McIlwee v. ADM Industries, Inc., 93-1674

Decision Date24 February 1994
Docket NumberNo. 93-1674,93-1674
Citation17 F.3d 222
PartiesDaniel McILWEE, Plaintiff-Appellant, v. ADM INDUSTRIES, INC., a foreign corporation, William Anderson, individually and as an officer of Solar Hardware, and Wayne Anderson and Clifton Tucker, individually and as officers of ADM Industries, Inc., Defendants-Appellees.
CourtU.S. Court of Appeals — Seventh Circuit

Gregory P. Sujack (argued) and David F. Buysse, Garofalo, Hanson, Schreiber & Vandlik, Chicago, IL, for plaintiff-appellant.

Fern Bomchill and Ira J. Belcove (argued), Mayer, Brown & Platt, Chicago, IL, for defendants-appellees.

Before POSNER, Chief Circuit Judge, CUMMINGS, Circuit Judge, and CRABB, Chief District Judge. *

CRABB, Chief District Judge.

Daniel McIlwee sold his 60,780 shares in ADM Industries, Inc., for $4.00 a share and learned much later that William Anderson, Wayne Anderson, and Clifton Tucker had received a higher price of $8.00 a share. McIlwee brought this suit against ADM, Solar Hardware, and the individual defendants, contending that he would not have sold his shares for $4.00 had he known of the higher price paid for the other shares. 1 He sued in federal district court in Illinois, although none of the defendants was a resident of Illinois or found therein, contending that the court had personal jurisdiction over the defendants because the individual defendants had committed tortious acts in Illinois by failing to disclose the price differential to McIlwee in telephone conversations they had with him when he was in Illinois. The district court dismissed the complaint against the individual defendants for lack of personal jurisdiction and McIlwee appealed. The district court also dismissed the complaint against ADM Industries and Solar Hardware because these defendants were never served properly, but McIlwee does not appeal that dismissal. We affirm the district court's dismissal of the individual defendants.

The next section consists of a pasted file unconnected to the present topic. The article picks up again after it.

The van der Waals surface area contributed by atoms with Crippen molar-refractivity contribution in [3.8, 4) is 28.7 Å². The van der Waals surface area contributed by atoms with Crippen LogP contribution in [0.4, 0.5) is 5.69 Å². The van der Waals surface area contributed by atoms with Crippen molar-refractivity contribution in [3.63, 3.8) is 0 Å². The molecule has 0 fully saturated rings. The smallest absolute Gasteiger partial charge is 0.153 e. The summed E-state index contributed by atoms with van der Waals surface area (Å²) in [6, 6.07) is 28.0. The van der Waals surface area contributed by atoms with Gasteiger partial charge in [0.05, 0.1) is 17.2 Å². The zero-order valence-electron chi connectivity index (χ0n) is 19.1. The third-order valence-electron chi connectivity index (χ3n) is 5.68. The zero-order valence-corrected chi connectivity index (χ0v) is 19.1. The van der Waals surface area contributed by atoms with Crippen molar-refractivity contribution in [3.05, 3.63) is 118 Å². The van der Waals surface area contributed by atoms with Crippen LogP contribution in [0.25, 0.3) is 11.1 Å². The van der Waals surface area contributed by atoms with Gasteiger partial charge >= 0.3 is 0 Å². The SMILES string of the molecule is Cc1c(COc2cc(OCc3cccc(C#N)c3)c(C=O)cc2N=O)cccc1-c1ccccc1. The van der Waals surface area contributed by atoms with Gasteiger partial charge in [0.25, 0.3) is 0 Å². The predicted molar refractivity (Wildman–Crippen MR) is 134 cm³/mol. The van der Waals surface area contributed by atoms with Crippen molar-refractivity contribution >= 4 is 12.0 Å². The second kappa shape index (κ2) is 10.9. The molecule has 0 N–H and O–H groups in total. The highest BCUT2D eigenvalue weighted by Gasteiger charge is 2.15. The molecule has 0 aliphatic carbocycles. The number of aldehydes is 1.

The district court found the facts relevant to the issue of personal jurisdiction from the complaint, McIlwee's affidavit, and uncontroverted averments in defendants' affidavits. See Nelson v. Park Industries, Inc., 717 F.2d 1120, 1123 (7th Cir.1983), cert. denied, 465 U.S. 1024, 104 S.Ct. 1277, 79 L.Ed.2d 682 (1984). The parties do not contest the findings. In summary, they are as follows. In 1982, Enamel Products and Plating Company purchased ADM Industries' stock and other assets. Wayne Anderson and Clifton Tucker were officers and directors of ADM Industries, Inc., an Indiana corporation with its principal place of business in Indiana, and William Anderson was an officer of Solar Hardware, a Mississippi corporation wholly owned by ADM. Wayne Anderson and Tucker are Mississippi residents and William Anderson resides in Florida. (The district court did not find expressly that the individual defendants did not have other residences in Illinois but their affidavits establish that they did not.) McIlwee, a citizen of Illinois, owned 60,780 shares of ADM. He received a proxy statement and a notice of a shareholder meeting at which the sale of ADM to Enamel Products was to be addressed. At the meeting, the shareholders voted to approve the sale and to sell their shares for $4.00 a share. McIlwee voted in favor of the sale and sold his stock at the offered price.